Solar panels are not only great for the environment, but they can save you money. The price for solar panels has decreased and the efficiency has improved. Congress has also extended a 30 percent federal tax credit for installation through the end of 2019.
With all these pros, solar panels are a no-brainer. They pay for themselves over time. Yet it is still important to consider the following questions before pulling the trigger.
Where does your roof slant?
Roofs facing south are positioned right where the sun hits. They produce solar power more effectively than roofs facing north where the sun doesn’t hit. Ruling out north-facing roofs is very common. After a south-positioned roof, the most desirable angles are west and then east.
Does your roof get shade?
A roof can be facing south, but if it gets shade from trees, hills or buildings then it can be a problem. Solar panels need maximum exposure to the sun for ideally five hours a day and shade hinders that.
How big is your roof?
Every 100 sq feet requires 1 kilowatt of solar panels. For example, a 5-kilowatt system would need 500 sq ft on your roof.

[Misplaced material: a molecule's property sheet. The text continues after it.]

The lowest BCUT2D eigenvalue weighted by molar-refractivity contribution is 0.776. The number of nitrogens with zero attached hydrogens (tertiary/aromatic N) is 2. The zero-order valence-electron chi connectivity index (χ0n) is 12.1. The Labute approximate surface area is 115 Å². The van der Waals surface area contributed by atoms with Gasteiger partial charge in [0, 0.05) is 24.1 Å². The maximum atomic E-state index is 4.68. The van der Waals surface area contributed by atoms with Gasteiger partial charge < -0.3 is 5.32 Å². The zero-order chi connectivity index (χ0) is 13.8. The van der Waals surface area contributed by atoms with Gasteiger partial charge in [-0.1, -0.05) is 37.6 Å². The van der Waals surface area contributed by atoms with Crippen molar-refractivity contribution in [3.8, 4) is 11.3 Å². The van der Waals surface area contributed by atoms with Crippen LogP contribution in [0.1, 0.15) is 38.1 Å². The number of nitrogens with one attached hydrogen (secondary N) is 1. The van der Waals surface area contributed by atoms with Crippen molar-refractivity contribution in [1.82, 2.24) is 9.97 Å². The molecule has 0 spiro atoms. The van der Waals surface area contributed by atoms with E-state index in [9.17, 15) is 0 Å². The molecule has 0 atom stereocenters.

What angle is your roof at?
Solar panels require a roof angel of about about 30 to 45 degrees, but can be less with the help of tilted racks. Make sure your roof is not too steep or it will have trouble getting sun on the far side.
What type of roofing do you have?
The type of roofing you have is important to determine how the solar panels will be installed. Asphalt shingles or corrugated metal roofs are very simple to install solar panels. Slate or tile roofs can be more complicated.
Wood roofs are a fire hazard. When it comes to solar panel installation, this will be determined based your jurisdiction.
How old is your roof?
Roofs should have at least 30 years of life left for solar panels to be installed. Things will get more expensive if you have to temporarily remove the panels to replace your roof.
What size solar system do you need?
Solar panel salespeople will sometimes try to sell you larger systems based on optimism. Figure it out yourself by using the NREL’s PVWatts® Calculator.